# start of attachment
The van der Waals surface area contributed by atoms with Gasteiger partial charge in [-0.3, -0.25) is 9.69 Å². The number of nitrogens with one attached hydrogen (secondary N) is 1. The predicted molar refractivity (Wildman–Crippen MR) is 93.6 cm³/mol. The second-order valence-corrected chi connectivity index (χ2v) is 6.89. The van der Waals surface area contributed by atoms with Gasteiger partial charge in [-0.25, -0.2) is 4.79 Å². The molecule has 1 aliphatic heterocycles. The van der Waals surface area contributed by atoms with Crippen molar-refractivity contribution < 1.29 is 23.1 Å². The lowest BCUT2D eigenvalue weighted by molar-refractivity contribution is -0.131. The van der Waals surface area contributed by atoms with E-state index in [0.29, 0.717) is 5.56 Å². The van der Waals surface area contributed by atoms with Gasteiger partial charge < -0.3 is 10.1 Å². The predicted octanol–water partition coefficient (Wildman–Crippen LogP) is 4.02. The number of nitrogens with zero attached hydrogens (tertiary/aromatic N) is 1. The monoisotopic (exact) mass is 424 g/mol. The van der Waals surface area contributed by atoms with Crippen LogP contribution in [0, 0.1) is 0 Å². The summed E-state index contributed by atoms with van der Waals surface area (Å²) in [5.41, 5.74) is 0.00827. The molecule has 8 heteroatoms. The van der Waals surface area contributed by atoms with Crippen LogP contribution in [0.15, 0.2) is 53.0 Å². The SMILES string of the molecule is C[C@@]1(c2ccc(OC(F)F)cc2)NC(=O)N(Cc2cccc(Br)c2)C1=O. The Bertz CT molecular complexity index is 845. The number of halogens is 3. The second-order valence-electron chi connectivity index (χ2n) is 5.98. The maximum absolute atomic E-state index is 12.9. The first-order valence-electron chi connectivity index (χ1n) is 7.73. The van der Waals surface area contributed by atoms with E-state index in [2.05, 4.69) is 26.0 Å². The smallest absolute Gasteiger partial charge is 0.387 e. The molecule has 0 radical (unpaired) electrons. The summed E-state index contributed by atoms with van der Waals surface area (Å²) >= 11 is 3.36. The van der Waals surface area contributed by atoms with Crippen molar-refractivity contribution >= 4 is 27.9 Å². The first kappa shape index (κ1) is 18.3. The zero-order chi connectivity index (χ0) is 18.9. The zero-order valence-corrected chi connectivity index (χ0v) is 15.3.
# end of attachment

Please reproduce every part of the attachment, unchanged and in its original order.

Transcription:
The van der Waals surface area contributed by atoms with Gasteiger partial charge in [-0.3, -0.25) is 9.69 Å². The number of nitrogens with one attached hydrogen (secondary N) is 1. The predicted molar refractivity (Wildman–Crippen MR) is 93.6 cm³/mol. The second-order valence-corrected chi connectivity index (χ2v) is 6.89. The van der Waals surface area contributed by atoms with Gasteiger partial charge in [-0.25, -0.2) is 4.79 Å². The molecule has 1 aliphatic heterocycles. The van der Waals surface area contributed by atoms with Crippen molar-refractivity contribution < 1.29 is 23.1 Å². The lowest BCUT2D eigenvalue weighted by molar-refractivity contribution is -0.131. The van der Waals surface area contributed by atoms with E-state index in [0.29, 0.717) is 5.56 Å². The van der Waals surface area contributed by atoms with Gasteiger partial charge < -0.3 is 10.1 Å². The predicted octanol–water partition coefficient (Wildman–Crippen LogP) is 4.02. The number of nitrogens with zero attached hydrogens (tertiary/aromatic N) is 1. The monoisotopic (exact) mass is 424 g/mol. The van der Waals surface area contributed by atoms with Crippen LogP contribution in [0, 0.1) is 0 Å². The summed E-state index contributed by atoms with van der Waals surface area (Å²) in [5.41, 5.74) is 0.00827. The molecule has 8 heteroatoms. The van der Waals surface area contributed by atoms with Crippen LogP contribution in [0.15, 0.2) is 53.0 Å². The SMILES string of the molecule is C[C@@]1(c2ccc(OC(F)F)cc2)NC(=O)N(Cc2cccc(Br)c2)C1=O. The Bertz CT molecular complexity index is 845. The number of halogens is 3. The second-order valence-electron chi connectivity index (χ2n) is 5.98. The maximum absolute atomic E-state index is 12.9. The first-order valence-electron chi connectivity index (χ1n) is 7.73. The van der Waals surface area contributed by atoms with E-state index in [2.05, 4.69) is 26.0 Å². The smallest absolute Gasteiger partial charge is 0.387 e. The molecule has 0 radical (unpaired) electrons. The summed E-state index contributed by atoms with van der Waals surface area (Å²) >= 11 is 3.36. The van der Waals surface area contributed by atoms with Crippen molar-refractivity contribution >= 4 is 27.9 Å². The first kappa shape index (κ1) is 18.3. The zero-order chi connectivity index (χ0) is 18.9. The zero-order valence-corrected chi connectivity index (χ0v) is 15.3.